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The face of faceless art

Tuesday, April 29th, 2014

If you need a break from the hustle and bustle of waterless and powerless Kathmandu, you may want to duck into the retrospective of artist Surendra Pradhan at the Park Gallery at Pulchok. The relaxing exhibit is a window into the world you just left. On the street outside, the chariot of Machendranath is getting its finishing touches, and a long queue of motorcycles is waiting for fuel at a petrol pump down the road.

Surendra Pradhan is one of Nepal’s greatest modern artists and the exhibition showcases some of his most striking creations from the past 30 years. Influenced by cubist greats such as Pablo Picasso and Henry Matisse, it is Pradhan’s obvious Nepali influences and emphasis that distinguish his work.

‘Surendra Pradhan – A Retrospective’ begins with his early watercolours and woodcuts made when he was a young student at the JJ School of Art in Mumbai. Scenes of an ocean or a clean city street betray his European influences. The people depicted in these predominantly pastoral scenes are not the focus however, nor are they European. They are like the people you see everyday in your peripheral vision, but hardly notice. They are carrying water across a green field, two friends chatting outside a storefront in the town square. They are identifiable by their familiar setting, but they are faceless.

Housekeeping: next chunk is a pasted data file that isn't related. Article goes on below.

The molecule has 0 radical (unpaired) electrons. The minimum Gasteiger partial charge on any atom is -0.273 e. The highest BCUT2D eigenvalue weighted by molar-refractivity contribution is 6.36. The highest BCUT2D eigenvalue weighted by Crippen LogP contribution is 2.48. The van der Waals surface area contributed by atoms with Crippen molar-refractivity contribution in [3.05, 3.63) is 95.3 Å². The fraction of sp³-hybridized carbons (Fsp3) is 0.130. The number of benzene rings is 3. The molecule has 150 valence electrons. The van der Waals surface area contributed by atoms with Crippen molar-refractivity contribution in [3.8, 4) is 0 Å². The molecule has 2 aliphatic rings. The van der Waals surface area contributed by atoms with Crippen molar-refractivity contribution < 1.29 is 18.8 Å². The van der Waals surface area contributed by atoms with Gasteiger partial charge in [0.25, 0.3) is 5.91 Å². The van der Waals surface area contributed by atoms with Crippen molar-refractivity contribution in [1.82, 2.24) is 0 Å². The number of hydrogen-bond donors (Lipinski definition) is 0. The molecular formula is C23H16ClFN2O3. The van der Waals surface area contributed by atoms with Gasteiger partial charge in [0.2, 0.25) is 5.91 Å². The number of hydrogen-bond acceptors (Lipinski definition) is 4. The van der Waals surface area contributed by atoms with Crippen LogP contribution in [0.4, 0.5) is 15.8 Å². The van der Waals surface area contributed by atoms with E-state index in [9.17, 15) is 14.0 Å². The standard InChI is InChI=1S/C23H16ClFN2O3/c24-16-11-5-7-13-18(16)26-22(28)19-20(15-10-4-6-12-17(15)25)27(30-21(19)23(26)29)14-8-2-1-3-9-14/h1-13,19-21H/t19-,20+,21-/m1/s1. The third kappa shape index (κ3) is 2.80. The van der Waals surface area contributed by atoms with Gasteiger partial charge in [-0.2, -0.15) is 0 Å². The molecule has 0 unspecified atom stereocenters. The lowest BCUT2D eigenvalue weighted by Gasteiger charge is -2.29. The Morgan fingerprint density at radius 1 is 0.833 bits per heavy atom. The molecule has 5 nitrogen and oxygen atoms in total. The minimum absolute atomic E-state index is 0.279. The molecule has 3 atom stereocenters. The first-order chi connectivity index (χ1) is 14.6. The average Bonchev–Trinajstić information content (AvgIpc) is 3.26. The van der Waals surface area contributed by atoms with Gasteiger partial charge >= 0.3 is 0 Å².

This faceless theme carries over to the main portion of the exhibit. Walk through the tasteful open-air courtyard to experience the Aha moment. It is obvious these paintings are what Pradhan is known for. A musical band wearing Nepali topis with drums hanging at their waistes, and a spattering of tika on the forehead of the protagonists are just the obvious examples of the influence and expression of Nepal in his work.

Displayed in a two floor exhibit the works resemble mosaics or stained class windows. A combination of bright colours and earth tones, along with broad sweeping curves meeting sharp points characterise each painting. Where the figure of a mother ends and her baby begins is inseparable. But the faceless subjects are the most unifying and powerful theme. The identity of the mother and baby is not important. They are familiar, and even without a face depicted on their head, or only a single eye, we know who they are.

Together, the 40 pieces of Pradhan’s art paint the picture of Nepal. Each painting is a window, and what it frames stands on its own. Each parade scene and gossiping neighbors stands alone. Each is a window into life in Surendra Pradhan’s native land, and his identity.

Matt Miller

“Surendra Pradhan – A Retospective’
Park Gallery, Pulchok
Sunday-Friday from 10:30AM-6:00PM
Till 18 July

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